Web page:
Gigabyte EG45M-DS2H

by Rory Buszka on December 3, 2008 in Motherboards

On the test bench today, we have Gigabyte’s latest Micro ATX offering, the Intel G45-based EG45M-DS2H. This board carries the typical Gigabyte enthusiast charm, but also caters towards those looking to build a media center. But how does it stack up against the other Intel mATX boards we’ve tested recently?

First Impressions

Like just about everything else out there, Gigabyte’s EG45M-DS2H came to us in a glossy, colorful box that touts the product’s features, the Gigabyte board’s Dynamic Energy Saver feature foremost among them. While it’s unlikely that choosing an energy-efficient motherboard will have any effect at all on performance, the fact that you can use the EG45M-DS2H as the platform for an energy-efficient PC may be appealing to the value-oriented crowd, as well as anyone who tends to leave their computer on for weeks at a time.

Here’s what you get with the EG45M-DS2H motherboard bundle: You get the board itself, a comprehensive user’s manual, a helpful multilingual “Hardware Installation Guidebook” that details the process of hardware installation into the motherboard in step-by-step form for first-time builders, a customized I/O panel, a pair of locking serial-ATA cables, ribbon cables for your floppy (if present) and parallel-ATA drives, and a set of stickers, including a Dolby Home Theater sticker (a nice touch if you’re building a HTPC) and an enormous “DYNAMIC Energy Saver” sticker. While we can’t personally imagine being enthusiastic enough about energy savings alone to affix the monstrous Dynamic Energy Saver sticker to our case, the hardware bundle overall reflects Gigabyte’s orientation as a manufacturer toward system builders of all skill levels. In fact, we can’t think of anything they’ve left out.

The board itself ships with several decals affixed to it, which you’ll need to remove if you want to make any progress installing hardware components. Thankfully, the decals come off easily, but we’d honestly rather keep the marketing materials on the box, not the board itself.

The board is also brightly colorful, with Gigabyte’s signature blue PCB and gold-anodized heatsinks, as well as multi-colored ports, plugs, and jacks. Even though it’s a value board, Gigabyte is obviously still intimately familiar with many enthusiasts’ desire to show off their handiwork. Let’s look at a breakdown of the EG45M’s specifications.

    EG45M-DS2H Specifications

  • CPU Socket: LGA 775 (Intel)
  • CPU Support: Core 2 Duo/Quad/Extreme, Pentium Dual-Core, Celeron
  • Chipset: Intel G45 Express featuring G45 GMCH Northbridge, ICH10R Southbridge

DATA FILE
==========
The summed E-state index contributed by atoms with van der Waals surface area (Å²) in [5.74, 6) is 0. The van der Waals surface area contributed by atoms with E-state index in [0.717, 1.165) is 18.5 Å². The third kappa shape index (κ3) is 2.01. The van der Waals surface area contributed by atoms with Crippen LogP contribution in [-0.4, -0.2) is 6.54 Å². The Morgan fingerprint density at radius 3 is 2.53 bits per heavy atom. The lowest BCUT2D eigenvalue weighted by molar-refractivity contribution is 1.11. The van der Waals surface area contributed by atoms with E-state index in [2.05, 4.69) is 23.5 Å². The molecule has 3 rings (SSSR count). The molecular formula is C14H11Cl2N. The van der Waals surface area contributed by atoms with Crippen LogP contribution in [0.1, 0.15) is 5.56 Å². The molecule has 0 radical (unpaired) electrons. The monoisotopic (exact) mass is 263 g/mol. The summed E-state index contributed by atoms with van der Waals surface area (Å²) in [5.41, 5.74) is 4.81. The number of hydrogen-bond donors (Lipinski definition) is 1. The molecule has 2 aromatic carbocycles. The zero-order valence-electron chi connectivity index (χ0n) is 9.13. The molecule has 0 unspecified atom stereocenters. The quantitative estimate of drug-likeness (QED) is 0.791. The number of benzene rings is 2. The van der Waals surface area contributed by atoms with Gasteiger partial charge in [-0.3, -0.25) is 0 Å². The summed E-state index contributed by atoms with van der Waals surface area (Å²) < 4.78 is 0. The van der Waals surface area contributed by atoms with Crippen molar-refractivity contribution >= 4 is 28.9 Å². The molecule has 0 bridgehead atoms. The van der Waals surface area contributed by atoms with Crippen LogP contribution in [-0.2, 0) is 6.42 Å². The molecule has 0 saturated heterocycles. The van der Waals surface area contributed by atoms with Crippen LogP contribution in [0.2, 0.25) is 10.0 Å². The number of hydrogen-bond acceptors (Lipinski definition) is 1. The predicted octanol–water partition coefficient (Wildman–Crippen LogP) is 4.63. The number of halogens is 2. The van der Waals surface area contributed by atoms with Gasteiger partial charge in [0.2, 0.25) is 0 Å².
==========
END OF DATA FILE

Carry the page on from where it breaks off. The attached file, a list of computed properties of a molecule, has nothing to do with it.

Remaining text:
• Onboard Graphics: Onboard Intel GMA X4500HD in G45 GMCH
  • Memory: 4x 1.8V DDR2 DIMM sockets, supports up to 16GB, DDR1066, dual channel
  • Audio: Realtek ALC889A High Definition Audio, up to 7.1, supports Dolby Digital, S/PDIF output
  • LAN: Realtek 8111C (10/100/1000 Mbit)
  • Expansion Slots: 1x PCI Express 2.0 x4, 1x PCI Express x1, 2x PCI

One of the more important pieces of information we can glean from the board’s specifications is also so subtle that you might miss it if you weren’t looking for it. The EG45M-DS2H’s larger PCI Express 2.0 slot looks like a typical 16x PCI Express slot, but only four lanes are active – giving only one-fourth the available bandwidth of a true x16 slot. The PCI Express specification calls for the X16 connector to be used for all applications greater than x2, so the board is still fully standards-compliant, but you couldn’t tell that the slot was only a 4x slot simply by looking at it.

Why do this, when the G45 chipset has 16 available PCI Express 2.0 lanes? On a typical IGP motherboard, those 16 available lanes are either allocated to the IGP or the active GPU, but never both. Gigabyte’s unorthodox arrangement allows the G45’s integrated GMA X4500HD graphics core to claim all of the 16 available lanes, while the additional 4 lanes are provided by the ICH10R southbridge, allowing both video processors to be active at once, driving multiple displays.

However, the highest-end video cards of today might stretch that available bandwidth to its limit, so you probably wouldn’t want to consider the EG45M-DS2H if you’re planning on upgrading to an NVIDIA GeForce GTX 280 anytime soon. But if you’re satisfied with a midrange video card, you’re probably good to go. And honestly, for a productivity-oriented workstation or a home theater PC that won’t be tasked with any gaming at all, a midrange video card is quite enough for all but the most specialized workloads (like hardware-accelerated image editing or 3D modeling programs).

Next, let’s delve into the Gigabyte EG45M-DS2H’s layout.